came into existence, but web pages from 1999 refer to
‘brain shivers’ in relation to antidepressants (Tamburini, ‘. . . my head was doing this weird, pulsing, samba-like thing
1999). Online, the term seems to occur most commonly that some [venlafaxine] users describe as ‘‘brain shivers’’, but
that I find similar to how one feels under a strobe light’
in the context of both use and discontinuation of venla- (Pearson, 2002).
faxine, although it has also been associated with most
selective serotonin reuptake inhibitors (SSRIs). ‘[Brain shivers] which are similar to electric shocks pulsing
Medline returns no reference to ‘brain shivers’ rapidly through your brain every 2-5 seconds’ (‘Claire’, 2004).
relating to antidepressant use. In contrast, the search
engine Google returned 3100 ‘hits’ for the term ‘brain
shivers’ on 1 November 2004 (http://www.google.com). What are brain shivers?
There is even a weblog (‘blog’) devoted to discussion of From some of the above extracts, this term could be
venlafaxine (Brainzaps, 2004). While the medical literature describing a multiplicity of phenomena, from tinnitus to
is silent, online there is active discussion about ‘brain migraine. An awareness of it being experienced as
shivers’. In contrast to this online community of people ‘electrical’ seems relevant, and it is undoubtedly similar
Christmas ‘Brain shivers’
to dizziness since this is one of the most common dizziness), it is difficult to postulate an effective treat-
synonyms. ment. There are a number of personal accounts of people
special Although the symptom may be simple dizziness, it is using alprazolam, a short-acting benzodiazepine, to treat
articles one that has been elaborated upon by fervent online the withdrawal symptoms of venlafaxine and SSRIs
discussion. The web offers ample opportunity for creative (‘Kerry’, 1999). It is possible, however, that discontinua-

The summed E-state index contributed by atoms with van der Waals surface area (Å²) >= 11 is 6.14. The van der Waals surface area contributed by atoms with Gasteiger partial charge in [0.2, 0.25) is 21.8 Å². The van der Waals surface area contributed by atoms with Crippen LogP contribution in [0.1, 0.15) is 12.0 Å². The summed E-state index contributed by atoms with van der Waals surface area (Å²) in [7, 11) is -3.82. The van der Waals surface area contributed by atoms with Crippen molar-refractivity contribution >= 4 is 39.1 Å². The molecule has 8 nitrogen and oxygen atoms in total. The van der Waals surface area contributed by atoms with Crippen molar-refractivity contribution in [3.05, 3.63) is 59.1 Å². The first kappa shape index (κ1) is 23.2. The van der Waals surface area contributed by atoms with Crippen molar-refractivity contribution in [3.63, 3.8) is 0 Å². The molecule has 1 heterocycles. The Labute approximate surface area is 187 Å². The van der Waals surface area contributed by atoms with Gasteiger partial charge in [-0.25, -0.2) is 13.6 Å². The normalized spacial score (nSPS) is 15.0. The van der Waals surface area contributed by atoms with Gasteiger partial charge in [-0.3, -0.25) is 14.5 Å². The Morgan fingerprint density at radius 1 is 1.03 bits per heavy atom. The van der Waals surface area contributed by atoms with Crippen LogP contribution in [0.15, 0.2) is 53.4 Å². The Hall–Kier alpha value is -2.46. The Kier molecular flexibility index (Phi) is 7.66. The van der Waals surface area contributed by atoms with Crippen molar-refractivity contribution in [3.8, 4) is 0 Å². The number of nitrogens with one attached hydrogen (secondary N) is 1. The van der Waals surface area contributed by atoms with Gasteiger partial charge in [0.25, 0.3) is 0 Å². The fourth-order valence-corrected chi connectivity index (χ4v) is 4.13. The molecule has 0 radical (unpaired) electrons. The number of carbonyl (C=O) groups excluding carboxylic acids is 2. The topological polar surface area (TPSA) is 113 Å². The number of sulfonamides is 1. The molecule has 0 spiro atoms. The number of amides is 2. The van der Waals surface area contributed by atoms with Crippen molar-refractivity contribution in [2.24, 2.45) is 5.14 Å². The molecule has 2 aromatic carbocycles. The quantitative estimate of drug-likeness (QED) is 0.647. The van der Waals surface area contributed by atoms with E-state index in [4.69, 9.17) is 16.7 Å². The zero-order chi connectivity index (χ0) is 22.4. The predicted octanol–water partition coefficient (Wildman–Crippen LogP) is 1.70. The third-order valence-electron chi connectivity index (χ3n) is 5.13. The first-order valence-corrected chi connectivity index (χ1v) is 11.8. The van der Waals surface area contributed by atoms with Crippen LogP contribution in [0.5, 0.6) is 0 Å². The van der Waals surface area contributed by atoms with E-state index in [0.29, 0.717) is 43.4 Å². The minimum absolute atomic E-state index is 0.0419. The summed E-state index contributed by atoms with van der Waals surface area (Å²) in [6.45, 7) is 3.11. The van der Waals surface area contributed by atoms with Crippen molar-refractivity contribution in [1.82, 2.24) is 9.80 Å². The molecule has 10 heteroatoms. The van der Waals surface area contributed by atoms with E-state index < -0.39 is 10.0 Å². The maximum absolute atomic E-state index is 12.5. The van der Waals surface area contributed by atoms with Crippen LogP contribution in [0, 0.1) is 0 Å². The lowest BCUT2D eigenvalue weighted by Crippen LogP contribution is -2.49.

interpretations, which take on a life of their own. tion symptoms were remitting at the time that other
Membership of a group, even one only united by side- drugs were started. There are also reports of venlafaxine
effects, is often important to many people who frequent withdrawal being treated with fluoxetine (Giakas & Davis,
online message boards. Some people might be more 1997).
willing to admit to sharing a symptom or side-effect if it Assuming that abrupt discontinuation of some SSRIs
conferred membership of a particular group. and venlafaxine is responsible, gradual reduction of
The most constructive way of viewing the phenom- dosage is undoubtedly the preferred option. The manu-
enon of ‘brain shivers’ is probably to see it as a 21st- facturers of venlafaxine recommend dose tapering over at
century creation. Antidepressant discontinuation is an least a 2-week period, but also state that ‘individualiza-
important and highly relevant condition that results in a tion of tapering may be necessary’ (Wyeth, 2003).
number of unpleasant experiences for those concerned. Regular monitoring of our patients and open discussion
Some of these experiences may be novel for the indivi- of adverse effects is needed.